The first questions that leap from these numbers have to do with the discrepancy between the TAC and the actual number of animals killed. Why is the TAC so high? Why is the actual number of animals killed so low? Much of the answer really does have to do with politics. Local sealers - who are themselves off-season fishermen - would have you believe the seals have eaten all the fish in the region and have to be culled in order for the fish to return. But aside from the abundant research that points to over-fishing as the reason for this (not to mention the necessity of seals to the ocean's ecosystem), seals are ice-breeding mammals, and there was virtually no ice in the Gulf of St. Lawrence last year. In fact, a recent Toronto Star article suggested that anti-sealing activists were finding a strange ally in climate change, since the lack of ice means fewer seals are able to give birth and fewer seals are available to be slaughtered. Leading DFO scientist Dr. Mike Hammill made much the same assertion when he recommended the harp seal TAC be lowered to compensate for the impacts of climate change on the region, and yet Federal Fisheries Minister Keith Ashfield ignored his recommendations when he allowed the TAC to carry over from last year. In short, the Canadian government is ignoring its own scientists, the lack of sea ice, the dwindling seal population and research that supports the vital link between seals and fish in the Atlantic ocean's ecosystem in order to appease Atlantic Canadian fishermen.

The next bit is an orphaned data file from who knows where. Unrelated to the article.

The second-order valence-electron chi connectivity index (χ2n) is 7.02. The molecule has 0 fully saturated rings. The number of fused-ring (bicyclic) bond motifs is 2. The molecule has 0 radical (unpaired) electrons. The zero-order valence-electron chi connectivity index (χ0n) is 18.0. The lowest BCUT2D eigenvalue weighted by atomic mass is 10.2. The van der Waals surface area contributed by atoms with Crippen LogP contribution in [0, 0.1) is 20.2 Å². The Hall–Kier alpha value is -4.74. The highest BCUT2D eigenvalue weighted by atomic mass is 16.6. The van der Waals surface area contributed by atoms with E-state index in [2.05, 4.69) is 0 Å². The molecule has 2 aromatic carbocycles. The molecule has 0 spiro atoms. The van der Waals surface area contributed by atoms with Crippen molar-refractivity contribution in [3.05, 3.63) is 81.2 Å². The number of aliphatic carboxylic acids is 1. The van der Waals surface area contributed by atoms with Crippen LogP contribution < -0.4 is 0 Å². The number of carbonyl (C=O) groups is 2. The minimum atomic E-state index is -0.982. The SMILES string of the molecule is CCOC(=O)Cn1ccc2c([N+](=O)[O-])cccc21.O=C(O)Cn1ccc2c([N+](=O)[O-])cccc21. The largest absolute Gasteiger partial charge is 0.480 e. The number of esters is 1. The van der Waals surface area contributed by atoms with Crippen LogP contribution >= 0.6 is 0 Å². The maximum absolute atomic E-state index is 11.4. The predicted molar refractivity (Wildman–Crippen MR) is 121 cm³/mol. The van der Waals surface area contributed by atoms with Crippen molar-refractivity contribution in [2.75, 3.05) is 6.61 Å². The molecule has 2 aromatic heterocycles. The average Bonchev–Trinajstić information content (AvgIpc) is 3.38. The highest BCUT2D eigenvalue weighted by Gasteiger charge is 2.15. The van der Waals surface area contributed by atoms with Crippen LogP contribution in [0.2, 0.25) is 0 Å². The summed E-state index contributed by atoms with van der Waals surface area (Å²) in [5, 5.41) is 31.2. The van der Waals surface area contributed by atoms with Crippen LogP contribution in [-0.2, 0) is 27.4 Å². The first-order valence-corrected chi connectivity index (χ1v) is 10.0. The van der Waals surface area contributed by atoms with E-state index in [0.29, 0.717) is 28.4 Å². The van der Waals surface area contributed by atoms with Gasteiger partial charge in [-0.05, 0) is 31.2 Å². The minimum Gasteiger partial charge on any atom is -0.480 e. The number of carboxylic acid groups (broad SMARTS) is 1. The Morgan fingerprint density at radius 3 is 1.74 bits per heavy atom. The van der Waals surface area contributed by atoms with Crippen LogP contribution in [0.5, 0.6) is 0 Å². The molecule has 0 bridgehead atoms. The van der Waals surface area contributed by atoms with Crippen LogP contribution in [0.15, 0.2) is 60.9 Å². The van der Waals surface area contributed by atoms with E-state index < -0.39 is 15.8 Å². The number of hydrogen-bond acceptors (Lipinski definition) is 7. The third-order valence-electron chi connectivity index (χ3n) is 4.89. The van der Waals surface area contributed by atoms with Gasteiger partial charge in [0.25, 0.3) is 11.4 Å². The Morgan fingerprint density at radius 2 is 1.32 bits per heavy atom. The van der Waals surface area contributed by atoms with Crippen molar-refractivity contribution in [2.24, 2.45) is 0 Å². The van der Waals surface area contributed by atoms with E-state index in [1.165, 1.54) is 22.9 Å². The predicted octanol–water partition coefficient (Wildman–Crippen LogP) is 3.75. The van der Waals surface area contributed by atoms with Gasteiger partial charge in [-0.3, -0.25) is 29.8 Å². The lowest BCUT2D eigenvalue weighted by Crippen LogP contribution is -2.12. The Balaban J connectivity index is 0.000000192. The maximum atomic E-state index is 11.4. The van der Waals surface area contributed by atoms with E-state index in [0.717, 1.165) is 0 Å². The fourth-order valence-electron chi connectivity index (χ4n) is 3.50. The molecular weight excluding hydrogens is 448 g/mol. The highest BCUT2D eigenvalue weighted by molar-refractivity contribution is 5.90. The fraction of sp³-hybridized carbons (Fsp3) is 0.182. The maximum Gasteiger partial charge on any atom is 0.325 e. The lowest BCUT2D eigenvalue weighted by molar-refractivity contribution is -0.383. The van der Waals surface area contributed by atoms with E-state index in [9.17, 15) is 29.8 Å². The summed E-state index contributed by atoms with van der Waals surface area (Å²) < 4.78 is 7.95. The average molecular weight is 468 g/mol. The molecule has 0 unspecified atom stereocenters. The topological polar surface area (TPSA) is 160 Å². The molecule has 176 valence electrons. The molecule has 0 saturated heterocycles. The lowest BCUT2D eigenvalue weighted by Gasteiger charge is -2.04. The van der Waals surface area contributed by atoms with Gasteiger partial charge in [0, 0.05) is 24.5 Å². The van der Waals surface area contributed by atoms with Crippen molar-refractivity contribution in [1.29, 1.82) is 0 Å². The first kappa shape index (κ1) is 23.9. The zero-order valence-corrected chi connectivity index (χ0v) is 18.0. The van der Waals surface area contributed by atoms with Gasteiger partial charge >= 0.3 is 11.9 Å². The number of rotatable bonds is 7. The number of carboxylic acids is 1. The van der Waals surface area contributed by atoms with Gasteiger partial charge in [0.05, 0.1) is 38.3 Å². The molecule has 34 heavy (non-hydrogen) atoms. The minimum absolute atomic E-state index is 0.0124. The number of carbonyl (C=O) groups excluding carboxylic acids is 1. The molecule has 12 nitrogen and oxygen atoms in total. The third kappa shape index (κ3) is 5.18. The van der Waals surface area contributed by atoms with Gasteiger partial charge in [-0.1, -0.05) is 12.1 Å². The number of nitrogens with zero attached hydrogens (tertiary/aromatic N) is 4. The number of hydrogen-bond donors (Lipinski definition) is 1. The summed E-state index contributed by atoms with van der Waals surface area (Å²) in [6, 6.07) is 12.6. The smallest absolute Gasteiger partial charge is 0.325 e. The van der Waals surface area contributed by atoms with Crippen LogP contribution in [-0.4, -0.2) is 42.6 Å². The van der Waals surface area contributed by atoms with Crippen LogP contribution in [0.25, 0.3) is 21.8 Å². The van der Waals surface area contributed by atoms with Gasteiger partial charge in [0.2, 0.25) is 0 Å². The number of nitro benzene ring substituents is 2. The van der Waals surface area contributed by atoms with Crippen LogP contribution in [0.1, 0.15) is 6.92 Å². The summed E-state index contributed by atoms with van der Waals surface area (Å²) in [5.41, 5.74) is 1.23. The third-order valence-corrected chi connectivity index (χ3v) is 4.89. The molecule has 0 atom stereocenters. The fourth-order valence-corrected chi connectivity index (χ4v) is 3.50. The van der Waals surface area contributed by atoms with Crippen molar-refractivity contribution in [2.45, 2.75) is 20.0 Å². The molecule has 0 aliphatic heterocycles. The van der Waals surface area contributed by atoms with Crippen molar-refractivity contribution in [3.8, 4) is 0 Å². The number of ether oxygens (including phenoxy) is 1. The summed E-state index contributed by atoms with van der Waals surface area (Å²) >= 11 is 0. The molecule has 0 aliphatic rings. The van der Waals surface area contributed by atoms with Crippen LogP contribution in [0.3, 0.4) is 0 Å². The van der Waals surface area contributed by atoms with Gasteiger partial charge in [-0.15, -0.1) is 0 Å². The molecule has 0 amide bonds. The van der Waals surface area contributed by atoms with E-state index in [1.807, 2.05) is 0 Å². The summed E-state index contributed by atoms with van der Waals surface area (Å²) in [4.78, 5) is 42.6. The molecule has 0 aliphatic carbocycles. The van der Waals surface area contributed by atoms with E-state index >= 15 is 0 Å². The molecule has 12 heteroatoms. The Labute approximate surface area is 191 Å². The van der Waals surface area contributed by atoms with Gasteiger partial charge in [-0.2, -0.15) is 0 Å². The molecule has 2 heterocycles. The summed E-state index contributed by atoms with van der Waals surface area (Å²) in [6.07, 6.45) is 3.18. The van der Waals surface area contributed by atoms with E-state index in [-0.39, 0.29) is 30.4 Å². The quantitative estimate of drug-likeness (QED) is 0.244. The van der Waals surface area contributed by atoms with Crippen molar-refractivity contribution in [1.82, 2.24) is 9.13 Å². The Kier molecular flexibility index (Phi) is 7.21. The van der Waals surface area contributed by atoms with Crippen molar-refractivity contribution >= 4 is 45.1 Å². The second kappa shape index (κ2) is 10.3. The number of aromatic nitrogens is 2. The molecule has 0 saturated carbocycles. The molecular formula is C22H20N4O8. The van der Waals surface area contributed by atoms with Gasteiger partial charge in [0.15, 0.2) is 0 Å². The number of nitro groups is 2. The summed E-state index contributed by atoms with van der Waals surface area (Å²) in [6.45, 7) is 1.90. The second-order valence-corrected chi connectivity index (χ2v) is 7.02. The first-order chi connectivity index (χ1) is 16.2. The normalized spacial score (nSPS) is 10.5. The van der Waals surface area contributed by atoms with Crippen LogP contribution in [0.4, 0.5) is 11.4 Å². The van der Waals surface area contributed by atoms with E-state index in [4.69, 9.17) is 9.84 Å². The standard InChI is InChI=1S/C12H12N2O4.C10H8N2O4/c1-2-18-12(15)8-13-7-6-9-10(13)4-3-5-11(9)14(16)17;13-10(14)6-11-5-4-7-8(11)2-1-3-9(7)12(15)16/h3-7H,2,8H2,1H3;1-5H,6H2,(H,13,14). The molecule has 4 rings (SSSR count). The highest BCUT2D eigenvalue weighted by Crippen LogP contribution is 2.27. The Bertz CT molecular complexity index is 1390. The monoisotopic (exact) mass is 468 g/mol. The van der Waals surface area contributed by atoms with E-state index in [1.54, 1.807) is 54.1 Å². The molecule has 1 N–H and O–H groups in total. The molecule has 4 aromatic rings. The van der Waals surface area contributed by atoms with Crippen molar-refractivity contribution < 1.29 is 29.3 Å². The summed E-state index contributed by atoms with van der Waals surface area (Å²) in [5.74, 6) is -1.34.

Further, the seal slaughter is so demonstrably cruel that the products created from it are banned all over the world, which is the economic and perhaps the more salient reason for the decline in slaughter numbers. Russia was the most recent country to ban the import of seal products, and that country accounted for roughly 90% of the market. So there's just no money in it anymore, and yet the Canadian government is considering the provision of industry loans for the sake of stockpiling seal products against the hope of future business. This in the face of a nationwide call for a seal industry buy-out that would ultimately benefit sealers and the Canadian economy alike.